Remaining logistical tasks for the program, the athletics director said, include finalizing a first-year budget, schedule, and equipment and uniform needs, as well as familiarizing Campbell with NJCAA rules, regulations and compliance protocols.
The team will offer 11 tuition-and-books scholarships to start, with another dozen or so walk-on players. Campbell will host a tryout for interested athletes on April 11 at 5 p.m., at the Wiregrass Ranch Sports Campus.
As for style of play, players and fans can expect lots of action and high-scoring affairs, under Campbell’s tutelage.
The coach quipped, “I’d rather win a game 4-3 than 1-0, because, at the end of the day, the product you put out on the soccer field, you’re there to entertain, and if you give the players that freedom, that license to go express themselves, I think they’ll be really, really productive.”
He added: “I want to excite the players and excite the fans to come to watch. We like to play a possession-based game that makes it exciting for the fans. In my previous role as a head coach (with the Rowdies), we always scored lots of goals.”
A place to play, develop
PHSC’s women’s soccer program — like the school’s other sports — creates another pathway for athletes who want to play college ball, but might need more seasoning and maturity before advancing to the NCAA Division I or Division II ranks, such as the University of South Florida, University of Tampa or Saint Leo University, to name a few.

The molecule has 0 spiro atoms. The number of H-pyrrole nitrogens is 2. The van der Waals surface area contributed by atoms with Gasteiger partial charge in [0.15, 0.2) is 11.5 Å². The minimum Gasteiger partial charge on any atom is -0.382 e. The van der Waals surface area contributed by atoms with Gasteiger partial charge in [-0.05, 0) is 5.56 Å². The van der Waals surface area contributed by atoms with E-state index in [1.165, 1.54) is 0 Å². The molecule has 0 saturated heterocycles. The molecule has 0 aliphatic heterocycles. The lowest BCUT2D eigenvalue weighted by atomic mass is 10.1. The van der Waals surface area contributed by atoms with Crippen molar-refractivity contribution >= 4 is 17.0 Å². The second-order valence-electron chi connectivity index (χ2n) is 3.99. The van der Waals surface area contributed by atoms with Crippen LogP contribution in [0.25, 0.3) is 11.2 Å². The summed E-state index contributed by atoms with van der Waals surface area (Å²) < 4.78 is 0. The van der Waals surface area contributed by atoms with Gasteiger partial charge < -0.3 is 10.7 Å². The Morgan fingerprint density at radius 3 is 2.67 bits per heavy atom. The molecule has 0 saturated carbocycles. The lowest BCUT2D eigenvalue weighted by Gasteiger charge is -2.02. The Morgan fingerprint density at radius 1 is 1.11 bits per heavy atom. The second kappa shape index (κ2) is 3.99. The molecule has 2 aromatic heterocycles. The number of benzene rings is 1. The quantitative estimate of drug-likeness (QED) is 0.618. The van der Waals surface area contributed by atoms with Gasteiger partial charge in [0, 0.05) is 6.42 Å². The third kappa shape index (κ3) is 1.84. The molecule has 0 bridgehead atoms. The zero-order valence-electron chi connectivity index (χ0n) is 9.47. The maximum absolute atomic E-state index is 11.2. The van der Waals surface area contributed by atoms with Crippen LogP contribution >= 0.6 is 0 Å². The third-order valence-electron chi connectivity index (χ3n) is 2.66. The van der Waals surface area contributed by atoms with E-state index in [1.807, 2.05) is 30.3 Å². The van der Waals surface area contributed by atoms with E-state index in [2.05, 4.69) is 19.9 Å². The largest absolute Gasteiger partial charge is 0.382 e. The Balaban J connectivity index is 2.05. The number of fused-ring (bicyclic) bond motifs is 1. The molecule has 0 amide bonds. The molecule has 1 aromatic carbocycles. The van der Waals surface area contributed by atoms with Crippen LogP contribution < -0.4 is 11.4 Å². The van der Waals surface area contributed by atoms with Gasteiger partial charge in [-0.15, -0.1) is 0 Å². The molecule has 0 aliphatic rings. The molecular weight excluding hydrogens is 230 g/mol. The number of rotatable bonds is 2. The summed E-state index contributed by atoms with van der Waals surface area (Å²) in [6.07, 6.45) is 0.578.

Campbell cited “alarming” dropout and transfer rates among college soccer players in their freshman and sophomore years at larger four-year schools for various reasons, such as unhappiness with lack of playing time and homesickness.
Campbell explained, “They leave home at a relatively young age. They leave for college at 18 (years old), they’re in a different environment for the first time, they’re not playing and it’s a relatively short (soccer) season…so if we can give them that platform for them to grow and develop, and then if they can go onto another school, we’ve done our job, not just sending them off as soccer players, but more rounded young women.”
Winterling himself started the PHSC baseball program back in 1991 and also coached at Florida College and Florida State University.
He likewise emphasized the impact of junior college athletics serving as a launch pad for underclassmen athletes to seamlessly advance to more prominent four-year programs.
The junior college level, he said, helps younger student-athletes who may otherwise “get lost” by larger classroom sizes and increased demands of a Division I or Division II program.
“I have not heard or talked to a student-athlete that has ever regretted going two years at the state college here and moving on,” he said.
“We want our student-athletes to get their AA (Associate of Arts) degree, enjoy two years of sports, if that’s what they so choose, and then if they want to continue and go on, we work hard to find them another place to play to finish out their bachelor’s degree.”
Women’s soccer might not be the only new sport coming to PHSC, meanwhile.
Part of the athletic department’s future plans include adding men’s cross-country and men’s soccer in coming years, Winterling said. “We want to add more sports down the road.”
Published March 31, 2021